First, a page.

Think eco-conscious materials, manufacturing processes and packaging. And think money. More companies than ever are clamoring to meet growing consumer demand for earth-friendly footwear (as well as a plethora of other products), thus proving that doing good and doing well are no longer mutually exclusive.

By now, the integration of women’s-specific lasting and technology in performance and casual products is a given. Now, designers are focusing on creating women’s products from the ground up, not merely offering takedowns of men’s footwear with a women’s-specific fit. 

With the plethora of technologies now in the marketplace, there is no reason-or excuse-for a company to churn out ill-fitting, heavy-as-lead, blister-inducing, toe-pinching footwear. Certainly, each category demands that specific comfort and performance parameters be upheld, and it is obvious that footwear makers are succeeding at a high level.


At Brooks Sports, the big news is BioMoGo, an eco-friendly, non-toxic, natural additive that is incorporated into the company’s original MoGo midsole to speed up the rate of biodegradation. According to the company, traditional EVA midsoles can last up to 1,000 years in a landfill. BioMoGo can break down 50 times faster, biodegrading materials into reusable byproducts in about 20 years. By 2028, Brooks expects to save 29.9 million pounds of landfill waste through the application of     BioMoGo alone. BioMoGo, which does not sacrifice durability or performance, will first be offered in the Trance 8 shoe slated to hit retail July 1. All Brooks performance running shoes featuring MoGo will inherit BioMoGo by the end of 2009. Moreover, the technology will be treated as an “open source” innovation and will be shared with other footwear brands and industries.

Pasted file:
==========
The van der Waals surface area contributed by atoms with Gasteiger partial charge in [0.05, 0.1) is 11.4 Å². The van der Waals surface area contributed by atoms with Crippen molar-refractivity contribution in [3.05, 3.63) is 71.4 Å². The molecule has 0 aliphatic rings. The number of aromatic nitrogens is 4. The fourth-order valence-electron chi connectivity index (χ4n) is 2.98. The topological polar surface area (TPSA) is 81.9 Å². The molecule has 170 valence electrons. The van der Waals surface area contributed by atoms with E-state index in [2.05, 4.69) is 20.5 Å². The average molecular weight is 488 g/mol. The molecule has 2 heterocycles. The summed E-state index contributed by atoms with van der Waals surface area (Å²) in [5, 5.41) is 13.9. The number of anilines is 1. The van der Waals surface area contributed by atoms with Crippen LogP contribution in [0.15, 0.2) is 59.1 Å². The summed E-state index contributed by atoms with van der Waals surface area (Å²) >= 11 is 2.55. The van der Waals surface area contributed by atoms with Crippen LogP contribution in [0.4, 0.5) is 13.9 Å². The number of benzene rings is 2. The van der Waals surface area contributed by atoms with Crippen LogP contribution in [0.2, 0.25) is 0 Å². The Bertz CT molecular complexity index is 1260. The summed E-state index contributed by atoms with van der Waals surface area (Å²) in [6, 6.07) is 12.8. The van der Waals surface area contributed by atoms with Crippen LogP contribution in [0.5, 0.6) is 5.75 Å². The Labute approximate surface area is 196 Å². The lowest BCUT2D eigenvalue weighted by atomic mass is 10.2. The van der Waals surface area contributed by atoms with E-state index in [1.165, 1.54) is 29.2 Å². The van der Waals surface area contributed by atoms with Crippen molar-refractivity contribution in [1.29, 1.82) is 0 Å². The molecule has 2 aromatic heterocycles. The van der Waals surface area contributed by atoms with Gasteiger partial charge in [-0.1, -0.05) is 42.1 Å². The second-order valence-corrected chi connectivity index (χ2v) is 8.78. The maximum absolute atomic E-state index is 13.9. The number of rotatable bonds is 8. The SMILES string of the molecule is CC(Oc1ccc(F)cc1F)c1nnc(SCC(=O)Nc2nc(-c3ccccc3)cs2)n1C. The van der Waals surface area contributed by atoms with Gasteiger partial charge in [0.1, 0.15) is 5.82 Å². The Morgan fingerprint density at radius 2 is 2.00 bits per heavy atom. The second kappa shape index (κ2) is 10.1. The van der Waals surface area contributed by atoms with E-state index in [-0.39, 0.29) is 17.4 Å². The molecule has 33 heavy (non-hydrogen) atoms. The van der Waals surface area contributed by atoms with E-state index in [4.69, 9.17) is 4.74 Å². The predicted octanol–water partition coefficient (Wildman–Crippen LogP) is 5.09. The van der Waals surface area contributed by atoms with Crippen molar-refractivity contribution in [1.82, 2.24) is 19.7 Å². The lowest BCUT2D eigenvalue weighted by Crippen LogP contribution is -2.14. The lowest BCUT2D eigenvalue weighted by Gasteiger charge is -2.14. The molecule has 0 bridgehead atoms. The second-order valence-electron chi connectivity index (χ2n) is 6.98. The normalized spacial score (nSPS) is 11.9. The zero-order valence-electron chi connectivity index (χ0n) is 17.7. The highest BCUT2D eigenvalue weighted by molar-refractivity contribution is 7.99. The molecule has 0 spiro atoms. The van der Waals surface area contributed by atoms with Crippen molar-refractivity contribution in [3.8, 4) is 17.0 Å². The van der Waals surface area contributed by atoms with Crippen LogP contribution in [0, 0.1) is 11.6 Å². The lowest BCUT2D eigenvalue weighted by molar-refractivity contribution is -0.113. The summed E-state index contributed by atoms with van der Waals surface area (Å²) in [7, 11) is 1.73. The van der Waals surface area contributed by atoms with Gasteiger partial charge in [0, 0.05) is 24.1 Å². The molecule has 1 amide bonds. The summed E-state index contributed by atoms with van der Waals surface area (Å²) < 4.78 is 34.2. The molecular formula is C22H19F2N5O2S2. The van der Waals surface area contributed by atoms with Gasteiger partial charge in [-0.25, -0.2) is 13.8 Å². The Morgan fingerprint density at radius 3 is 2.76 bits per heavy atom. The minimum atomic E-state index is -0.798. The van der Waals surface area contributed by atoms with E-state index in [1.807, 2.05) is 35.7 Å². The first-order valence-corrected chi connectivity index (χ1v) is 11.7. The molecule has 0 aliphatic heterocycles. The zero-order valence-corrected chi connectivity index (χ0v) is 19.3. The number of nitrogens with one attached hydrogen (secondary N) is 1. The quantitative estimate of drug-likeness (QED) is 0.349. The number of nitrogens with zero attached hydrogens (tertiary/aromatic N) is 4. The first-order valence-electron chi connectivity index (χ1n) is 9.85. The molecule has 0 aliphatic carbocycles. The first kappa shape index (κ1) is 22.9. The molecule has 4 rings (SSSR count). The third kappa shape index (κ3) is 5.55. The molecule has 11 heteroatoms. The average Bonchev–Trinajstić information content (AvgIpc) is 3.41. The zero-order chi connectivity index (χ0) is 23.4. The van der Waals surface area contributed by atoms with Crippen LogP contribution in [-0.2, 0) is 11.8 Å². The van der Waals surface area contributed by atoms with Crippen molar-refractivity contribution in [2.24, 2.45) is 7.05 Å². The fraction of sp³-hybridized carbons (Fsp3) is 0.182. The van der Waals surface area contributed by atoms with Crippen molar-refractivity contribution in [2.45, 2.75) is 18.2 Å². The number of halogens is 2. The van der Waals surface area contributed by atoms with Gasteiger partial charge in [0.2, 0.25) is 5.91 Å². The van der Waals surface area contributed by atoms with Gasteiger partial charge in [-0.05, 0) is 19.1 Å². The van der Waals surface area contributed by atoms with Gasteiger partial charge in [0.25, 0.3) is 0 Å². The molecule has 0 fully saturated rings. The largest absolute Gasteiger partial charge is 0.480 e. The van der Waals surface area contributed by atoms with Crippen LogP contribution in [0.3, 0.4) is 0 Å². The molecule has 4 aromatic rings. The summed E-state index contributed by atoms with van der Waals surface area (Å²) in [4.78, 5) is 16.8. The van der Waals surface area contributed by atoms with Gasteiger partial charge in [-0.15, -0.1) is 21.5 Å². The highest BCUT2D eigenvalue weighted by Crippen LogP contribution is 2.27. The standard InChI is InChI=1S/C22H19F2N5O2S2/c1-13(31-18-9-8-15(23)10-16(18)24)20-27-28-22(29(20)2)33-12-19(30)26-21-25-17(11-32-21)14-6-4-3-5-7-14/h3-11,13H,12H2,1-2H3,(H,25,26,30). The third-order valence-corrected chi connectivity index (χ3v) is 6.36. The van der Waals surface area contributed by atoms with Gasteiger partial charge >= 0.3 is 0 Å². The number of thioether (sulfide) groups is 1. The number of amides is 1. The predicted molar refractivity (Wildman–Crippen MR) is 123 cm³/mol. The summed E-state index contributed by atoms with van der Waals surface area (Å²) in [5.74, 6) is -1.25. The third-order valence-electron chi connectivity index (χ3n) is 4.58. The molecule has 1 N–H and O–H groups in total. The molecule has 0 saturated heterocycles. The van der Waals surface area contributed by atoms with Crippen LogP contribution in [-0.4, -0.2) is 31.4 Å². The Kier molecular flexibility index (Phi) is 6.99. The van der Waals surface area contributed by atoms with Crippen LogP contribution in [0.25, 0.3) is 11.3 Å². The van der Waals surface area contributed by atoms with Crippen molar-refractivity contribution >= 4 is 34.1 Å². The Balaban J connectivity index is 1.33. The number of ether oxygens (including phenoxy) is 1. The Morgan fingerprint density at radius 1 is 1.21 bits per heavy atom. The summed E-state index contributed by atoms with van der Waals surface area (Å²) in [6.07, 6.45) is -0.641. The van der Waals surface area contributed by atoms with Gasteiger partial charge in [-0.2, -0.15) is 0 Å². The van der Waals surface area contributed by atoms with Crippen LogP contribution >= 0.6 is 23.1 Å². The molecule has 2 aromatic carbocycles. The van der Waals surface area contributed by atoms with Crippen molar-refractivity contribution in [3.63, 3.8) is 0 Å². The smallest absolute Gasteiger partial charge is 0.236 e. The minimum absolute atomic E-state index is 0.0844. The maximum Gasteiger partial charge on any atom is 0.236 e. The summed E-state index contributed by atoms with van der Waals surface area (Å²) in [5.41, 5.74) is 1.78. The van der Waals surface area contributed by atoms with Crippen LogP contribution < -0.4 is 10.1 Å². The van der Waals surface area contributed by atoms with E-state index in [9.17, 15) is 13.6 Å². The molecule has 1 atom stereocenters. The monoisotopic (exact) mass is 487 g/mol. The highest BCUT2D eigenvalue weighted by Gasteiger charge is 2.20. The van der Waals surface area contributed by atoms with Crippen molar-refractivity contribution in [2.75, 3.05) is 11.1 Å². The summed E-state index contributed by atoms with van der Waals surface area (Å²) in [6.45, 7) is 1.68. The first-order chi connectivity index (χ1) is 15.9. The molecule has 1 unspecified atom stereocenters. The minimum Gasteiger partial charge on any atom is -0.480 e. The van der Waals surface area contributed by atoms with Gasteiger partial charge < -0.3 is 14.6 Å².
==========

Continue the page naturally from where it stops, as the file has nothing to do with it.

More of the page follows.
Hi-Tec introduced two technologies at the show: ion-mask waterproofing and InsuLite lightweight insulation. In the case of ion-mask-a patented plasma-based application originally developed for military clothing to repel chemicals-Hi-Tec joined forces with the technology’s developer, P2i. This surface enhancement permanently alters the surface of a product at the molecular level to repel water and other liquids, forcing them to bead and run off.